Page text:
Friday, February 21, 2003

Back when I was single and just starting out on the poetry scene, I quickly learned one rule of thumb: no matter how attractive, never introduce yourself to a poet until AFTER you've heard them read. There's nothing more awkward than the moment they finish their poem, you realize they're absolutely terrible - or, even worse, some sad variation on mediocre - and you've lost all desire to continue the conversation!

Curating a reading series that includes a slam, I'm always on the lookout for new voices on the scene to invite to read at 13. Whether a potential feature or a new slammer, whenever I'm at a show, I'm careful about who I'm introduced to and, more importantly, WHEN. It's no longer about attraction but the logic is the same. If anything, it's even worse.

The absolute worst is people who have established something of a name for themselves - not terribly difficult in these days of DIY PR, the internet and the overall spoken word bandwagon. Recently, I was at a show where one such person was reading. I'd seen her name around and was curious. Thankfully, I waited to hear a couple of pieces before being introduced. She wasn't terrible, but she wasn't very good, either. Great performance and stage presence but not nearly enough attention to crafting the words. Most annoying was her identity piece - everyone's got at least one! - that ranted about the stereotyping of her people while simultaneously indulging in the stereotypes of another. Lacking any sense of irony, it just came off as ignorant.

Anyway, this got me thinking about my admittedly random criteria for booking features which makes for awkward situations when I get introduced to, or get out-of-the-blue emails from, people requesting features that I either don't particularly like or just plain never heard of. I know what I like and it varies wildly. Personality is as important to me as talent in picking features so my not liking the PERSON can be a big influence. I do make the ocassional exception for someone that's gained some notoriety or acclaim, though. One guy a couple of years ago pestered me so much via email - guaranteeing an amazing show and begging for a feature - that I finally gave in and booked him, promoting him as a spoken word comedian as opposed to a poet. He was decent and I filled my quota of features I don't necessarily like.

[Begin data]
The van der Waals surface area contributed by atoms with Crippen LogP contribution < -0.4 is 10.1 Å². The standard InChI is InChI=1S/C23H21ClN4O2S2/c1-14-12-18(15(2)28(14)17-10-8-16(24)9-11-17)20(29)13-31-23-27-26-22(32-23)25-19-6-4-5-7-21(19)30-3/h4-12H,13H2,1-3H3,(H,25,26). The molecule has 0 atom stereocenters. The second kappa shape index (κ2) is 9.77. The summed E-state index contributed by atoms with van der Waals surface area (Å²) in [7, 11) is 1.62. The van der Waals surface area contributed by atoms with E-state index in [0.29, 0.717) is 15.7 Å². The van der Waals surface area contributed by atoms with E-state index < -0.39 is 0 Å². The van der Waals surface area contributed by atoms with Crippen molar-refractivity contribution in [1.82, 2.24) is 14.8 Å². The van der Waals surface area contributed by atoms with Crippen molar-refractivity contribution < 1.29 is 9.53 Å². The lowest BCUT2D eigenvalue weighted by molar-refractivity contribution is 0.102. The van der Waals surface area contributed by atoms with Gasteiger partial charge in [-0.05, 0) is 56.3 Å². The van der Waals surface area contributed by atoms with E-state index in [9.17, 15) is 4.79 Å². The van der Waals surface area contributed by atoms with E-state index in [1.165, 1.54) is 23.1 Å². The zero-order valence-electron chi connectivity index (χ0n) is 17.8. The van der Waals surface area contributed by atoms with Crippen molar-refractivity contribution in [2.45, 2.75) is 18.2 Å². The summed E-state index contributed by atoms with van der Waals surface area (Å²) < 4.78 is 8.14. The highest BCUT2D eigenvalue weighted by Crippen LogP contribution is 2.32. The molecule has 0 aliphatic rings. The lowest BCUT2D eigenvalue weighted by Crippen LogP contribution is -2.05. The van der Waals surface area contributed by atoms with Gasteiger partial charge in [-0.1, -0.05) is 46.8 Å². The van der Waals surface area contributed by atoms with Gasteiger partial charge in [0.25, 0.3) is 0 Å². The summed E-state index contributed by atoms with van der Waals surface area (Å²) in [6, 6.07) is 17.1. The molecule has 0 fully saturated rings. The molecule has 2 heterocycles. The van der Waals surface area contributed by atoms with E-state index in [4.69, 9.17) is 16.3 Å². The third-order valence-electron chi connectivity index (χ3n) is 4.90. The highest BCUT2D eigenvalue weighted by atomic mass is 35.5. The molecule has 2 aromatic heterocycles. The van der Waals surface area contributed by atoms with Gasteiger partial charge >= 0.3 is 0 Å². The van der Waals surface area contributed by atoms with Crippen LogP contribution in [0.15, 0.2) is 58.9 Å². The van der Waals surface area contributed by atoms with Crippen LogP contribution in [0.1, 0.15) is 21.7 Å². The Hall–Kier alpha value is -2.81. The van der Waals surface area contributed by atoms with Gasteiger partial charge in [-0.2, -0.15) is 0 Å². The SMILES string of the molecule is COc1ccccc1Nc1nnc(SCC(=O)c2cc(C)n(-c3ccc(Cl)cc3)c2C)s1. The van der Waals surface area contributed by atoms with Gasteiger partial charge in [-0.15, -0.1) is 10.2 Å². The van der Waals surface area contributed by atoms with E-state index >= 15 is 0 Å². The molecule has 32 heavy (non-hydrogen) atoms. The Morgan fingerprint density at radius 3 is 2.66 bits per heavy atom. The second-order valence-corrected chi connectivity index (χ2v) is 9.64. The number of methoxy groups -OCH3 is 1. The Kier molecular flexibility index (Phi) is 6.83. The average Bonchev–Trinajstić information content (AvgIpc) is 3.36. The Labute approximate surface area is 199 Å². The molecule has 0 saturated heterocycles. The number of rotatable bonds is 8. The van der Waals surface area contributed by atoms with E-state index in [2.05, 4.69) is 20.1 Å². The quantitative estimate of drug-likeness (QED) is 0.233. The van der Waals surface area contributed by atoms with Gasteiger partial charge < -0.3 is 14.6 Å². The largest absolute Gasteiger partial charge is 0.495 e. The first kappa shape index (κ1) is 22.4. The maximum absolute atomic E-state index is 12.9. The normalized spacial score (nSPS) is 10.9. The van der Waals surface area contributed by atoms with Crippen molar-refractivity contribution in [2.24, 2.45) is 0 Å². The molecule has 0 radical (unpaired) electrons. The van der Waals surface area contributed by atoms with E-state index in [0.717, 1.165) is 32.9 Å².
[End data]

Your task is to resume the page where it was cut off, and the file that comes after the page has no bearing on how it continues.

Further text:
Sticky subject, that. My opinion of comedic poetry has come a long way, though. To be honest, I think it's no different from any other type of genre. Political poetry can be just as insipid as funny stuff, if not more so. While I believe it's easier to make people laugh than think, it's much harder to make people laugh AND think at the same time.

I realize that every time I have a feature of my own and have nothing "funny" to mix things up with. I have funny moments in some of my stuff but it's ultimately all melancholy and desperate hopefulness. I've tried to write funny but it's as pointless as trying to write a political poem. You write what you write and anything you force out comes across exactly like that: forced.

In some ways, I miss the innocence of my first six months on the scene when I thought we were changing the world and making a difference by writing and reading poetry and getting drunk and arguing politics and the meaning of life. We still do those things and most days, I still believe in a lot of it but reality is a party-pooper and I realize there's so much more to it than living the stereotypical artsist's life, talking the talk all the time but only walking the walk when convenient.

Where the hell did this tangent come from?!?!? I've totally forgotten where the hell I was going with all of this so I'll stop now.

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